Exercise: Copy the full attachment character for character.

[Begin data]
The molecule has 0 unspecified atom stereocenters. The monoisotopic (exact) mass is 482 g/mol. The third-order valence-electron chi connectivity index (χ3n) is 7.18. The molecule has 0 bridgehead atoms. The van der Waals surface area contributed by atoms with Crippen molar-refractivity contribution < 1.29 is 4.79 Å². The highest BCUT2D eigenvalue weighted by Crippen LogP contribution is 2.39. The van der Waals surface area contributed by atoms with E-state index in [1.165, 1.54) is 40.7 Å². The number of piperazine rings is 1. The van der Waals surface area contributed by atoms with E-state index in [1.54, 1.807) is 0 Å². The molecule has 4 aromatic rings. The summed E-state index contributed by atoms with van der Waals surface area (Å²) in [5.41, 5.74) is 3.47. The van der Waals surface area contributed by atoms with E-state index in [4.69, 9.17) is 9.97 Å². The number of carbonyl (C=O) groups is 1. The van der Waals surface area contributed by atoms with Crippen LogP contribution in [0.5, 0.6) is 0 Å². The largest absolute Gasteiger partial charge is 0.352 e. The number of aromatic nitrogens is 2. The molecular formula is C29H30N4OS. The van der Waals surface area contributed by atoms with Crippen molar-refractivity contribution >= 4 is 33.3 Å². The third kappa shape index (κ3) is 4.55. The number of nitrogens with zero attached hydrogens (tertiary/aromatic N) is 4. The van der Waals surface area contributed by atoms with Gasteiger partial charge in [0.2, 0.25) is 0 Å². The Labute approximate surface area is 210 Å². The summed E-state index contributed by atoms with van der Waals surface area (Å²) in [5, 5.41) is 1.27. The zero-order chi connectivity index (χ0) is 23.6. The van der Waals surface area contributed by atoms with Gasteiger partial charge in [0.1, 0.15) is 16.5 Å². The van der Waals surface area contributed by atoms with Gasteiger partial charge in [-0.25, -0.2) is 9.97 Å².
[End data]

The molecule has 0 unspecified atom stereocenters. The monoisotopic (exact) mass is 482 g/mol. The third-order valence-electron chi connectivity index (χ3n) is 7.18. The molecule has 0 bridgehead atoms. The van der Waals surface area contributed by atoms with Crippen molar-refractivity contribution < 1.29 is 4.79 Å². The highest BCUT2D eigenvalue weighted by Crippen LogP contribution is 2.39. The van der Waals surface area contributed by atoms with E-state index in [1.165, 1.54) is 40.7 Å². The number of piperazine rings is 1. The van der Waals surface area contributed by atoms with E-state index in [1.54, 1.807) is 0 Å². The molecule has 4 aromatic rings. The summed E-state index contributed by atoms with van der Waals surface area (Å²) in [5.41, 5.74) is 3.47. The van der Waals surface area contributed by atoms with E-state index in [4.69, 9.17) is 9.97 Å². The number of carbonyl (C=O) groups is 1. The van der Waals surface area contributed by atoms with Crippen LogP contribution in [0.5, 0.6) is 0 Å². The largest absolute Gasteiger partial charge is 0.352 e. The number of aromatic nitrogens is 2. The molecular formula is C29H30N4OS. The van der Waals surface area contributed by atoms with Crippen molar-refractivity contribution >= 4 is 33.3 Å². The third kappa shape index (κ3) is 4.55. The number of nitrogens with zero attached hydrogens (tertiary/aromatic N) is 4. The van der Waals surface area contributed by atoms with Gasteiger partial charge in [0.2, 0.25) is 0 Å². The Labute approximate surface area is 210 Å². The summed E-state index contributed by atoms with van der Waals surface area (Å²) in [5, 5.41) is 1.27. The zero-order chi connectivity index (χ0) is 23.6. The van der Waals surface area contributed by atoms with Gasteiger partial charge in [0.1, 0.15) is 16.5 Å². The van der Waals surface area contributed by atoms with Gasteiger partial charge in [-0.25, -0.2) is 9.97 Å².